The Kang War continues with this trip through the timestream, as the Avengers hope to deliver baby Kang to his original time to prevent their own child selves from being wiped out. It’s somewhat complicated and we jump in right in the middle of it. As a result, there’s a heavy amount of exposition in this newest issue, but Mark Waid is a good enough writer to make it work.
My only real gripe with the storytelling is that you would think this group would have learned their lesson from Age of Ultron. This is a different story, structurally, but hits many of the same beats. It’s still following the same trope of going back in time to punish someone before they’ve committed a disastrous crime. This is the classic “would you kill Adolph Hitler as a child?” idea, only this version features many Kangs.
I do like the inventiveness of the different Kangs and appreciate the fact that even in such an action-heavy issue, each member of the Avengers gets a moment to shine. All of them feel completely in character and their own, individual voices are made clear. That seems like a small feat, but it’s sometimes amazing how often larger action scenes overlook those details.
If there’s any singular main character in the issue, it’s Wasp. Vision, who kicked this whole arc off by stealing baby Kang in the first place, surprisingly takes a bit of a back seat. This is about Wasp’s journey through time to set things right and, by the end of it, she succeeds. But the victory is short-lived, as the comic sets up yet another big secret. Vision whispers something into Wasp’s ear and we don’t get to hear it.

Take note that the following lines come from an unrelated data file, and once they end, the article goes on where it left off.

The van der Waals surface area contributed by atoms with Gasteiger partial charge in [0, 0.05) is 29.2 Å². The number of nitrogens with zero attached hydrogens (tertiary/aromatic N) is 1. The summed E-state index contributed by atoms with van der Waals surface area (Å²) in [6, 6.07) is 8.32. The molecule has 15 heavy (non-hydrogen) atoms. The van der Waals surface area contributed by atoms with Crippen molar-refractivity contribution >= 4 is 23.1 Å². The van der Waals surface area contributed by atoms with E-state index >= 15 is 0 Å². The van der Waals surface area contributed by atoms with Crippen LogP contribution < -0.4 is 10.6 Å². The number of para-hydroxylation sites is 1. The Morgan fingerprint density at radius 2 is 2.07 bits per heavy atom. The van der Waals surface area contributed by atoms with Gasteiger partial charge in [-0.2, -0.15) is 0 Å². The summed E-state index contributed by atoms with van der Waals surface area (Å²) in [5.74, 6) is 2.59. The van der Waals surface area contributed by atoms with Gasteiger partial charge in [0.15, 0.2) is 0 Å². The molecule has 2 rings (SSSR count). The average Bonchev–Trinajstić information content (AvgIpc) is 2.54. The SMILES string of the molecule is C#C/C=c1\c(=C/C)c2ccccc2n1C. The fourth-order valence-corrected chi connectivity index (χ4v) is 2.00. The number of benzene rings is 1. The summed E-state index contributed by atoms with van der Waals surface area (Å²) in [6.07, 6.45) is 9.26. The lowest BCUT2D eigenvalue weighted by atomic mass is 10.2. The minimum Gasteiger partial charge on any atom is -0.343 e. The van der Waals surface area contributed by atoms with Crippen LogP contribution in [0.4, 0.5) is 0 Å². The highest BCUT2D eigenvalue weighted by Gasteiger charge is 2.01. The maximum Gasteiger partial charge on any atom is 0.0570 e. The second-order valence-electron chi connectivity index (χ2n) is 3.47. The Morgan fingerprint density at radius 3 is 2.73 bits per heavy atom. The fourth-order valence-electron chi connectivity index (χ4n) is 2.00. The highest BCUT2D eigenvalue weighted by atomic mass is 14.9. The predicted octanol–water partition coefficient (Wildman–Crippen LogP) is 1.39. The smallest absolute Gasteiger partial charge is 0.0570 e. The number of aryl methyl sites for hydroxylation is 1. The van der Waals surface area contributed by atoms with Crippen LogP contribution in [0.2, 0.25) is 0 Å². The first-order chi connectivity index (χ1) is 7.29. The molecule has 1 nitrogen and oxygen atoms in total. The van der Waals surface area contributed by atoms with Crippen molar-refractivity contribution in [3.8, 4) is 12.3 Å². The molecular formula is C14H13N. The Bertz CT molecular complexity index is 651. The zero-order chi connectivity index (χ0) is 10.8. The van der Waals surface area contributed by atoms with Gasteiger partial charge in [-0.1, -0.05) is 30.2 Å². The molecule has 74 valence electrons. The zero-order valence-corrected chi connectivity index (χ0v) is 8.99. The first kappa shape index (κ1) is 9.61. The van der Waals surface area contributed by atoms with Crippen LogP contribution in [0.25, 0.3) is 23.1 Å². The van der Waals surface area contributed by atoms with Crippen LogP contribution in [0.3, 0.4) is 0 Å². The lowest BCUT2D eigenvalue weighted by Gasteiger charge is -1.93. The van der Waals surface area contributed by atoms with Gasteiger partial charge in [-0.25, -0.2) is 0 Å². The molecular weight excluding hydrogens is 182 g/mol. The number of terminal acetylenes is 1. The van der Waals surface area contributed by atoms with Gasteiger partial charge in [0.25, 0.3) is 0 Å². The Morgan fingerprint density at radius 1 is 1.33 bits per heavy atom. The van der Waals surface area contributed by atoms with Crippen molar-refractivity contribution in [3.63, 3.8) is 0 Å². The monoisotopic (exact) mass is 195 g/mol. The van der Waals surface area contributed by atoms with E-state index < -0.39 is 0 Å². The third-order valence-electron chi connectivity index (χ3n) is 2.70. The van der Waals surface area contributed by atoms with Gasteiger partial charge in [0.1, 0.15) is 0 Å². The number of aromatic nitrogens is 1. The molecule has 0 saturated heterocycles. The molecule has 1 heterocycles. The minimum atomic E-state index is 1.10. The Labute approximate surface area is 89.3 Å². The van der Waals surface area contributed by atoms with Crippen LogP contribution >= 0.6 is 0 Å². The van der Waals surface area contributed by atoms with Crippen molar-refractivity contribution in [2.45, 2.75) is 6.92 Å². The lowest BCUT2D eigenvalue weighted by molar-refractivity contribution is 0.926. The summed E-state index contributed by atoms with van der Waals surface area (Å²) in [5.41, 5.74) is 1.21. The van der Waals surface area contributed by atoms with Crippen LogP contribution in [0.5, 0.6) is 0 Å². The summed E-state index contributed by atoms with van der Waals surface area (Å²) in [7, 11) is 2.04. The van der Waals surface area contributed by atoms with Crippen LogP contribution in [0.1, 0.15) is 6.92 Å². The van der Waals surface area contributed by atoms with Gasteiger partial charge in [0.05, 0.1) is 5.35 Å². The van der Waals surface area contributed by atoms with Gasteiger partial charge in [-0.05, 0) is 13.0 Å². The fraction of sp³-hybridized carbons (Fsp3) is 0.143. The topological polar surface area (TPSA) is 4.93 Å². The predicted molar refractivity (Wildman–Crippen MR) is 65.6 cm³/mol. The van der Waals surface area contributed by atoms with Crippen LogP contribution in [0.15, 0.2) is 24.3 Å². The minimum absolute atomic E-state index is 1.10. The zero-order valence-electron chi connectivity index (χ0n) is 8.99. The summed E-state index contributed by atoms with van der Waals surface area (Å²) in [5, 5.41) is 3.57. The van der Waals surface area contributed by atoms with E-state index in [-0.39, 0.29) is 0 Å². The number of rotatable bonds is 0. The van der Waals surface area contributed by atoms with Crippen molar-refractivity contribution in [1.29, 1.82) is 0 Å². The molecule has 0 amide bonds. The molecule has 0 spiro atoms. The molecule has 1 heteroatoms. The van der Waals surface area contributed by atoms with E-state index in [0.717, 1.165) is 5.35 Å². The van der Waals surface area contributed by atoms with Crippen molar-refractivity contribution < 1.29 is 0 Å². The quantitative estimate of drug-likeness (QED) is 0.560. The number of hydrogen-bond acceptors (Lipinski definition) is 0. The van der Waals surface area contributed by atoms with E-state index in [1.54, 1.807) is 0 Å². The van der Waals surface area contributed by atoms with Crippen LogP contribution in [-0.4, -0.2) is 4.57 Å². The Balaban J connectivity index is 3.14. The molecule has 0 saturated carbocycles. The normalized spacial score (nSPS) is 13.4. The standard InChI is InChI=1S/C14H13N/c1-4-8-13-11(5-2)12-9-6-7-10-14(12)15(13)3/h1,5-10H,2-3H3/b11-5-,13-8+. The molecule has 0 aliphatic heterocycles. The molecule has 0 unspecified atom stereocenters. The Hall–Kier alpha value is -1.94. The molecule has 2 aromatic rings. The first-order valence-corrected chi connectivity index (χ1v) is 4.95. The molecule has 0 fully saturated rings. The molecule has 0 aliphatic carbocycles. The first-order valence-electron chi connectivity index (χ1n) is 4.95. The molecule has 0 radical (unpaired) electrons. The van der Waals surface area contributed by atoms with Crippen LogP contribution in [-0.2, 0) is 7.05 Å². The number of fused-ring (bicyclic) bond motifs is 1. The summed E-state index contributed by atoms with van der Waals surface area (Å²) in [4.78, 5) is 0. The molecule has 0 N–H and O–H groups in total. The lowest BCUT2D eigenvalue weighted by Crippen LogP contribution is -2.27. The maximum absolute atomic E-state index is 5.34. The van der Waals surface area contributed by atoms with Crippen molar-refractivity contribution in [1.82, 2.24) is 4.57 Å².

With Marvel, it’s almost impossible to tell how that is going to play out. It could all be explained in the next issue, or it could take years, as it slowly builds through the Marvel universe to lead into the next big event. I’ve come to expect the latter, but it feels like whatever he whispered would have to have some kind of impact on this ongoing storyline in the immediate future. What exactly that might be remains to be seen.
It should be noted that the artwork in this issue is fantastic. It’s my favorite thing about it. Mike Del Mundo gives us a colorful, adventurous style that makes the whole thing feel like a retro ‘60s pastiche in a very good way. The vibrant, painted style and almost minimalist linework he provides always make for interesting visuals, like an unexpectedly gorgeous cross between Alex Maleev and Alex Ross. Of course, Ross provided the cover for the issue and Del Mundo’s art provides appreciated visual consistency.
Overall, Avengers #3 is a solid outing that does everything it needs to further the ongoing story, while also addressing some interesting moral questions, albeit not in any kind of way we’ve ever seen before. The character work is strong, the art is fantastic and the question of what Vision whispered into Wasp’s ear is sure to spark lively Internet debate.
Avengers #3 continues to further the ongoing story in a satisfying manner while setting up larger mysteries for the future.